Spice Lab Tokyo

Spice Lab Tokyo Priya and Sunandan Kapur

Low lighting, a calming blue colour palate, warm, inviting ambiance and most importantly, an absolutely delicious experience await you at The Spice Lab, Tokyo. A country that is as vibrant and current as is charming and old-world, founders Priya and Sunandan Kapur have had a long and stable relationship with Japan. Even though the core of their business is auto, their love for the country and passion for food led them to explore the gastronomical landscape of Tokyo. “We have been associated with Japan for the past twenty years, our mission through this project has been to make a mark in the Tokyo culinary market by introducing a cuisine which represents a perfect marriage of flavours. The choice for location was of prime importance to us. Ginza’s uniqueness is unparalleled; an Edo-era district that, today, is a marvel, blending tradition and modern culture like no other high-end district in the world. What better location for us than Ginza – a brand in itself like no other.”
Yet nascent, SLT’s adaptive Indian cuisine has piqued the interest of many food enthusiasts and critics alike. Fortunately, I was there at the opening and was introduced to their eclectic dishes and innovative presentation. The eight course-tasting menu at the chef’s table was a celebration of the culinary diversity for which India is known. The deep care and thought behind the use of ingredients makes SLT unique; only seasonal produce is found in their open kitchen that is spearheaded by Chef Tejas Sovani who has worked closely with Corporate Consulting Chef and Director Ravitej Nath, who was previously the Executive Chef at The Oberoi Group of Hotels in India.

Spice Lab Tokyo L: Sunandan and Priya Kapur

L: Sunandan and Priya Kapur

Together the two masterchefs have curated the menu. “To understand the significance of Japanese cuisine and how to go about creating the perfect harmony of Japanese produce and Indian flavours, our chefs have spent over a hundred days travelling through and experiencing Japan. From local Japanese farmers’ markets to countryside farms, they have travelled far and wide to understand how produce reaches from farm to plate and more importantly, the importance the Japanese place on sustainable food sources.”

Their main mission was to custom create a menu for the enhanced Japanese sensibility, using the best seasonal Japanese produce with age-old Indian techniques discovered, revived and inspired from varied aspects that define India. Keeping true to their sensibility, seasonal changes in the menu will be seen to adapt to seasonal produce. The menu has coalesced in a manner that can only be described as undeniably magnificent.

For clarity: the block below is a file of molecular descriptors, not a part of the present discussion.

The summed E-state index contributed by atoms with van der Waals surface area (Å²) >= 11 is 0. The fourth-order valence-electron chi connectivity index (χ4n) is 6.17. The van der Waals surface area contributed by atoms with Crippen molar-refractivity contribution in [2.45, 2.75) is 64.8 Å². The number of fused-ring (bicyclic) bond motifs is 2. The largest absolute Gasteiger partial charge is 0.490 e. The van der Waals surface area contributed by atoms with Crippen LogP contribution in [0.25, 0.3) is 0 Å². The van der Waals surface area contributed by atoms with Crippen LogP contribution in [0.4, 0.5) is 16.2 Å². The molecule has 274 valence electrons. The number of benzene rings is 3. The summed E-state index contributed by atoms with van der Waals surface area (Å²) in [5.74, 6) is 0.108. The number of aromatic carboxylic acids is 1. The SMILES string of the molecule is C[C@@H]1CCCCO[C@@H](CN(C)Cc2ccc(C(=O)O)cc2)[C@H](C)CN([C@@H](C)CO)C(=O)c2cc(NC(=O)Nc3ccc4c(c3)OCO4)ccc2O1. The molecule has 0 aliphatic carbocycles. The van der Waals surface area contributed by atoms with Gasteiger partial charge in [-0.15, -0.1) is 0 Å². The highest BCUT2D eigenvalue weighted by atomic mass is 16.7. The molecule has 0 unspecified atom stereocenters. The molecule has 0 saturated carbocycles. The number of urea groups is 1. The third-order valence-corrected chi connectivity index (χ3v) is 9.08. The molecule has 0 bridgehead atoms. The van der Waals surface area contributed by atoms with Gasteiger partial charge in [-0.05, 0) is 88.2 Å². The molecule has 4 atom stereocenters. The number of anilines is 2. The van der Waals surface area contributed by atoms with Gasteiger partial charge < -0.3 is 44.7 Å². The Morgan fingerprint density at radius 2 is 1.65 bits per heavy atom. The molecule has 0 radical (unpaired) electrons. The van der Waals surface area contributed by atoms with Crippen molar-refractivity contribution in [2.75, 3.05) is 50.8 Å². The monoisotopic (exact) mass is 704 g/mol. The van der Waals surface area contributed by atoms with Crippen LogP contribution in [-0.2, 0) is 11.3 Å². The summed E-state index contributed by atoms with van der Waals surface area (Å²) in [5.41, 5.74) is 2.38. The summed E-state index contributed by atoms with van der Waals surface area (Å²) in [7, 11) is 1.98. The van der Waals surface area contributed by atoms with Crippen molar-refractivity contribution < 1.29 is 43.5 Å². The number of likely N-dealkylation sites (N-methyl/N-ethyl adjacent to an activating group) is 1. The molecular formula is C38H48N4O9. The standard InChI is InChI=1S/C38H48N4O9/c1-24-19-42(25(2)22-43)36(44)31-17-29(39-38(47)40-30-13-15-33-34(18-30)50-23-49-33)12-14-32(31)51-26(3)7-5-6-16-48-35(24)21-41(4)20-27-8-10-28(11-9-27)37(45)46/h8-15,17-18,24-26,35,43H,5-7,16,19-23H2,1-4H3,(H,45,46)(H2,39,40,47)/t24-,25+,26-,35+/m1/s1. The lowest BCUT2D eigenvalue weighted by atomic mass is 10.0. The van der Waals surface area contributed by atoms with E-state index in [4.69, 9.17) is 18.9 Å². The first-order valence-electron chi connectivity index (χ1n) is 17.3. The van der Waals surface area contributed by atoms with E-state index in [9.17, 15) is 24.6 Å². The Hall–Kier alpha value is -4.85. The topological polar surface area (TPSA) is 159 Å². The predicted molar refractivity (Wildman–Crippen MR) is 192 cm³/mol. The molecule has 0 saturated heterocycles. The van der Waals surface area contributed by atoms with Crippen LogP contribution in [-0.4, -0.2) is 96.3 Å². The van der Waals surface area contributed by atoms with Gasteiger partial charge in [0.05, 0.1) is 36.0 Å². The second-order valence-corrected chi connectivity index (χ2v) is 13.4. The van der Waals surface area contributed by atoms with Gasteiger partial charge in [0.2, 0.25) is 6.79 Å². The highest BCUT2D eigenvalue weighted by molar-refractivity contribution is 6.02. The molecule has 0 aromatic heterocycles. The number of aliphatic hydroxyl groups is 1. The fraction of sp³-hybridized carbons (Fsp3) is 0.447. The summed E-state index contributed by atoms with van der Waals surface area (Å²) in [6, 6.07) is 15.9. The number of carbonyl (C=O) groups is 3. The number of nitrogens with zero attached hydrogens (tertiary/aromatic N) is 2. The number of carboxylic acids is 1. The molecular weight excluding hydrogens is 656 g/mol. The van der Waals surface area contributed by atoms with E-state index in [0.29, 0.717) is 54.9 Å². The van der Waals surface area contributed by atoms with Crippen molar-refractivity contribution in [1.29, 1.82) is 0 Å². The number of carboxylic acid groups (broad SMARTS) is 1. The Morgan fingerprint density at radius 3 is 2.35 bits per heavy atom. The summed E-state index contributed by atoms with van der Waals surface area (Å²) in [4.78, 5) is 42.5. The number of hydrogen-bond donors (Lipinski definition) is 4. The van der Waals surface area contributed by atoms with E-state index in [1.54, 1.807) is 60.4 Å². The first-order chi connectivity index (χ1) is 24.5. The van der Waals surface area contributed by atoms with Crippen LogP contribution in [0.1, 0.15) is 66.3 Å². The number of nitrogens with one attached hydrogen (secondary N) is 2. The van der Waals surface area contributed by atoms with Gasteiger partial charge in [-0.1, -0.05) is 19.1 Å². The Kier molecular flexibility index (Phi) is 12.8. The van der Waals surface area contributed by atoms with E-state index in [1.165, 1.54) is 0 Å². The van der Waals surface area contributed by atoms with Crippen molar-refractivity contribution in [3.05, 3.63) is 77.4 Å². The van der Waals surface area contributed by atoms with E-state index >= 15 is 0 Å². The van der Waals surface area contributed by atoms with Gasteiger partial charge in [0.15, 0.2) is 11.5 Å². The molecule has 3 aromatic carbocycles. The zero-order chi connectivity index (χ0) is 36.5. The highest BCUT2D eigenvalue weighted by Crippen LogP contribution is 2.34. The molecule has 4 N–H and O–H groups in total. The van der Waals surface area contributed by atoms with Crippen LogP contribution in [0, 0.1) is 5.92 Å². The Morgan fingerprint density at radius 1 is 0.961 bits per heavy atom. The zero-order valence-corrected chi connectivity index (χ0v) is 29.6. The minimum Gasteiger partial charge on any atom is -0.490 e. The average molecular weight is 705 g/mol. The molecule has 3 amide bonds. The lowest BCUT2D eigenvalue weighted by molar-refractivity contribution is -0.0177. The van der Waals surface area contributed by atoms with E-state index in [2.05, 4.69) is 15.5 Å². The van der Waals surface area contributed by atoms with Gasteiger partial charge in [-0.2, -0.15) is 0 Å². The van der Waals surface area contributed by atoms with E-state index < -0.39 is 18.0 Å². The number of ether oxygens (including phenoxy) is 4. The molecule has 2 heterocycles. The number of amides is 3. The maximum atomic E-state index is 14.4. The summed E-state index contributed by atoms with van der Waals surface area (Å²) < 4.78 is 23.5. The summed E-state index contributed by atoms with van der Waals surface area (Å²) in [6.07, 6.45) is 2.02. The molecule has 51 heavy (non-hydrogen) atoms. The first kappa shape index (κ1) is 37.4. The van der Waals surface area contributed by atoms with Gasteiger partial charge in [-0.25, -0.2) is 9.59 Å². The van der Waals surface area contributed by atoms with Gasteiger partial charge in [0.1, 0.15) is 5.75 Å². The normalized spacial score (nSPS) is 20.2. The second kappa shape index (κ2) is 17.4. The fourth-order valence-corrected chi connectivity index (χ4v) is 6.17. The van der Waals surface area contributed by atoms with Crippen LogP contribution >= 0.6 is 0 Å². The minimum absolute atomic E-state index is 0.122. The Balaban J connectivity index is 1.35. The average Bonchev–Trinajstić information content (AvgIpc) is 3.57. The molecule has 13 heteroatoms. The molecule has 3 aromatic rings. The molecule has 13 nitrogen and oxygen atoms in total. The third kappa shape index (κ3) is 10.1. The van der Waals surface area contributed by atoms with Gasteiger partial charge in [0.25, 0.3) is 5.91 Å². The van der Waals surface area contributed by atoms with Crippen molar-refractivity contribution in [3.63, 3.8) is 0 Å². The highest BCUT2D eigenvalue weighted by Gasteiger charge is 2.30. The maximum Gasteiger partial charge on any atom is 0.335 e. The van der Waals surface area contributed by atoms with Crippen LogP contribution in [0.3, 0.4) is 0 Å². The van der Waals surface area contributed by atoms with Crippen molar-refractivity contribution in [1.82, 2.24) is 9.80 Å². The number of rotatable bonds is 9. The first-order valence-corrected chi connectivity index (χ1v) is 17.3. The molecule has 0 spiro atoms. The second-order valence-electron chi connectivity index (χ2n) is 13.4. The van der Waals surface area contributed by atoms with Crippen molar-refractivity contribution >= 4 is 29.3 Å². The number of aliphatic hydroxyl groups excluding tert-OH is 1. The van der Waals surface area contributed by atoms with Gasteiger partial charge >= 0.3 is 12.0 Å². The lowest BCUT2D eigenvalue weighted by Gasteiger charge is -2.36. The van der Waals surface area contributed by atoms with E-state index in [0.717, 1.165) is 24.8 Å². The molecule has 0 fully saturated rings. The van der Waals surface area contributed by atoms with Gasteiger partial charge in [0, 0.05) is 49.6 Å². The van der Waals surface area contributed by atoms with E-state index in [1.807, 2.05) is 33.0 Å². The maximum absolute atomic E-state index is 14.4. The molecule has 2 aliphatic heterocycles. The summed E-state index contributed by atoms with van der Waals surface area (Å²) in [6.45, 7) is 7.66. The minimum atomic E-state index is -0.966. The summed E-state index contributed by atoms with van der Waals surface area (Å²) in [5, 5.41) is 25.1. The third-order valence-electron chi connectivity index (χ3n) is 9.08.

To complement the delectable fare, the cocktail menu is unique and adds to the explosion of flavours with each bite and/or sip. Inspired by Tokyo’s local drinking culture with a mix of Indian flavours, folklore, progressive global techniques and presentation, the bar menu has been thoughtfully designed. Mumbai Tonic: Gin based cocktail with clove, star anise and green cardamom. Aromatic and flavourful, it was definitely my favourite. As the night ended, I have to admit, my meal was the best Indian fare coupled with interesting conversation and delicious cocktails.


Spice Lab Tokyo

Spice Lab Tokyo did leave me thinking of the cushioned plate that had the mini chaat taster called Pride, inspired by street foods of India – there was golgappa flavoured with ume boshi, butter chicken samosa, shiso leaf chaat, prawn and wasabi dhokla, duck and prune kebab. My palate yearns for the unique prawn dish, The Bay, inspired from Bay of Bengal. It had a mustard sauce, served with tomato lobster rice and cumin potatoes. The star for me was the Bamboo Chicken: inspired from the villages of India where bamboo is used as a cooking medium. Chef Tejas deconstructed the process; the chicken is placed inside the bamboo for about twenty-five minutes and cooked. He opens it at the table and serves it with rose and cauliflower tofu and Kashmiri morels, for vegetarians, chicken is replaced by Honshimeji mushrooms.

And the finale, the dessert: Bittersweet Symphony was layered with distinctive flavours, textures and colours. Coffee mascarpone, vanilla custard, raspberry sauce, pumpkin, cardamom, topped with berries and fennel crumble. The indulgence was definitely the best way to end the most spectacular experience, orchestrated by Chef Tejas, as he took us through the artistry behind each course.

Restaurant Design : This is It Designs (India)
Branding and Identity : The Grafiosi (India)
Uniform : Akaaro (India)
Tableware : Ikkis, Pattterned Studio

This is an exclusive article from the Eat Live Drink section of our all new Platform Bookazine, now available on our app and Magzter.
Text Shruti Kapur Malhotra